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Be careful when seeking treatment for bereavement issues. My husband was denied long term disability insurance because of past treatment for depression. How many people will be denied now just because they were grieving but it's now considered a disorder?
I lost my son when he was 16 five years ago. I was in fog for six months and became somewhat "normal" after a year. I learned I couldn't constantly have him on my mind. While never forgetting him, I had to take those memories and put them in a box in a safe place so I could move on.
Good psychiatrists, psychologists, and therapists can work around this issue, and as the article points out, there has been tremendous controversy within the psychiatric community about this. People need to grieve at their own pace and in their own way, but sometimes we can get "stuck" and need a little help with the processing (and the effects of grief on function).
Thank you for comments on this report. I have been grieving the loss of my wife to cancer for over a year, it is just starting to become tolerable.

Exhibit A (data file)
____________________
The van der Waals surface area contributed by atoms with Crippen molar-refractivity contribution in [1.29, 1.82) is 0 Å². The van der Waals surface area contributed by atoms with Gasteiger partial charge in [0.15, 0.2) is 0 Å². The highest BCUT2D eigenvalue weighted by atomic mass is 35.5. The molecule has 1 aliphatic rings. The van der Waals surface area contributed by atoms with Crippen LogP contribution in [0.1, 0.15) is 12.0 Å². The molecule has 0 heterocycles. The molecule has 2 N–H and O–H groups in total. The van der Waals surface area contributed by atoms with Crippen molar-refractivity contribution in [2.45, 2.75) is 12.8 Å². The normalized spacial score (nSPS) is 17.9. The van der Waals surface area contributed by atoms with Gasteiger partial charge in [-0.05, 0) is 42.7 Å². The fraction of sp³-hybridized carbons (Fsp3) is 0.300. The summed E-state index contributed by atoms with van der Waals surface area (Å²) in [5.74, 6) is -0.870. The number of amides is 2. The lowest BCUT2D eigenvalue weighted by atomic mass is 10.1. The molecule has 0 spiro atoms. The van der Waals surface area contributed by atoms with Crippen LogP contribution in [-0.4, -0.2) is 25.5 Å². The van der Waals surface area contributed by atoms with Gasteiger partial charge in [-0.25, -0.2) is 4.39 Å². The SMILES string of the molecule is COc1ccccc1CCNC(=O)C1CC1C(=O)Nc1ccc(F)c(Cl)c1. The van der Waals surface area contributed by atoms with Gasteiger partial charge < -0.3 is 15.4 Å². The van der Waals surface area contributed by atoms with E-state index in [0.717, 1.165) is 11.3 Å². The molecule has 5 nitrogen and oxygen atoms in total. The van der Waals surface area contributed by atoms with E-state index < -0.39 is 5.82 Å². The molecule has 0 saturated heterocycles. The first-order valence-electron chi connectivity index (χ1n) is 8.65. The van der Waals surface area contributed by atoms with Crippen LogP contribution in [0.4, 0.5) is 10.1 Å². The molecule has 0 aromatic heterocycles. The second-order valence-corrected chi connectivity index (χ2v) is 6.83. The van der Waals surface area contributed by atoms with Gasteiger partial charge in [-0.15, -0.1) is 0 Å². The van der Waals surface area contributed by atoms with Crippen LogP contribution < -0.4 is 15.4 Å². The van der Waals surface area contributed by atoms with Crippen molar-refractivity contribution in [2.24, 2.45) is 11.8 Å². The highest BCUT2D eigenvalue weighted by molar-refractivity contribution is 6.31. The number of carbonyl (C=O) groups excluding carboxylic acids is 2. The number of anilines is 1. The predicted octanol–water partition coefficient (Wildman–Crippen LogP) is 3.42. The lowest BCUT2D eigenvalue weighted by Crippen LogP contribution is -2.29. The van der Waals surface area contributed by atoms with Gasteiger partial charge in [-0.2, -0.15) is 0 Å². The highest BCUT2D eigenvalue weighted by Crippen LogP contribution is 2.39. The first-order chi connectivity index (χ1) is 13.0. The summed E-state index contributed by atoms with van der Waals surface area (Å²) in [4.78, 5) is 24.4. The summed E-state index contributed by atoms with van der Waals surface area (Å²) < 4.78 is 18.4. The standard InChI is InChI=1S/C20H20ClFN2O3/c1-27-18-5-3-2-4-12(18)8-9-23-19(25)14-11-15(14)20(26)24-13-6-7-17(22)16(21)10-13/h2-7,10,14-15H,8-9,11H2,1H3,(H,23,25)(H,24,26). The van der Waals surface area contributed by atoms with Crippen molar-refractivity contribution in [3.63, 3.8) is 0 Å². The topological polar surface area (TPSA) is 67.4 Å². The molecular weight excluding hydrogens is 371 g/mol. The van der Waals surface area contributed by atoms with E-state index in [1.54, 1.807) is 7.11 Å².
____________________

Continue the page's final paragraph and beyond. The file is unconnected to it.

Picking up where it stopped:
More money for psychiatrists for unnecessary treatment. More groundwork for profitable treatment without consent of the patient, up to and including hospitalization--perhaps in consequence of inquiries to "caregivers" by well-meaning relatives.
Keep it in the family. (PS: My mother died three months ago.)
When are we going to recognize that there's no science here?
One thing everyone needs to keep in mind is that most people don't visit a psychiatrist just because someone dear to them passed away. If that was the case, you could say this was a dangerous reduction in the "acceptable" grieving time. The reality, though, is that people wouldn't visit a psychiatrist for diagnosis until friends and family begin to note that there was something deeper going on, or the person themselves felt there was something wrong. So, while it seems like it's going too far, one also has to take into consideration that it's only those who think or fear that their grief has become abnormal who even be going through the the diagnosis process. The only exception I could see to this is someone who is already in treatment for some other disorder, at which point the already-developed doctor-patient relationship would trump the diagnostic manual.
A bit over seven years out from losing two of my kids. I don't know that I'd ever describe life as normal again. It does get to where you learn to live with it and enjoy the life you have.
Each person grieves differently and at a different speed if that's the right word.
The APA is, like much of psychology/psychiatry modern day quackery.
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